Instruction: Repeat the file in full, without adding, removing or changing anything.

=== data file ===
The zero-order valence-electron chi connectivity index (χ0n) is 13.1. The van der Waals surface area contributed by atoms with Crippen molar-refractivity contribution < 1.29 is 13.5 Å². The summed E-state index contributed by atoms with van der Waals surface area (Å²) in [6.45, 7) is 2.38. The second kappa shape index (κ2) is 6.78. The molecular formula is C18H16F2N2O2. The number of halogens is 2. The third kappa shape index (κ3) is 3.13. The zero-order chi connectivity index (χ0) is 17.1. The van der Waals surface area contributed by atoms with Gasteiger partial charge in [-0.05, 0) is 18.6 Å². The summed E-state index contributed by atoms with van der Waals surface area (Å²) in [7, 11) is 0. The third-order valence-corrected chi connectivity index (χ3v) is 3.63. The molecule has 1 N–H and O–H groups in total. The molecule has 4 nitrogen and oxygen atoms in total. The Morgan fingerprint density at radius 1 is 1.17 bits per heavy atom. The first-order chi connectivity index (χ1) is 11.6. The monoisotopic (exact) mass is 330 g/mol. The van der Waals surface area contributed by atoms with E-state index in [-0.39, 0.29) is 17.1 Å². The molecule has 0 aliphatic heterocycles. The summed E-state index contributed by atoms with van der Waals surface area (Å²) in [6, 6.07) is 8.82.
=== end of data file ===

The zero-order valence-electron chi connectivity index (χ0n) is 13.1. The van der Waals surface area contributed by atoms with Crippen molar-refractivity contribution < 1.29 is 13.5 Å². The summed E-state index contributed by atoms with van der Waals surface area (Å²) in [6.45, 7) is 2.38. The second kappa shape index (κ2) is 6.78. The molecular formula is C18H16F2N2O2. The number of halogens is 2. The third kappa shape index (κ3) is 3.13. The zero-order chi connectivity index (χ0) is 17.1. The van der Waals surface area contributed by atoms with Gasteiger partial charge in [-0.05, 0) is 18.6 Å². The summed E-state index contributed by atoms with van der Waals surface area (Å²) in [7, 11) is 0. The third-order valence-corrected chi connectivity index (χ3v) is 3.63. The molecule has 1 N–H and O–H groups in total. The molecule has 4 nitrogen and oxygen atoms in total. The Morgan fingerprint density at radius 1 is 1.17 bits per heavy atom. The first-order chi connectivity index (χ1) is 11.6. The monoisotopic (exact) mass is 330 g/mol. The van der Waals surface area contributed by atoms with E-state index in [-0.39, 0.29) is 17.1 Å². The molecule has 0 aliphatic heterocycles. The summed E-state index contributed by atoms with van der Waals surface area (Å²) in [6, 6.07) is 8.82.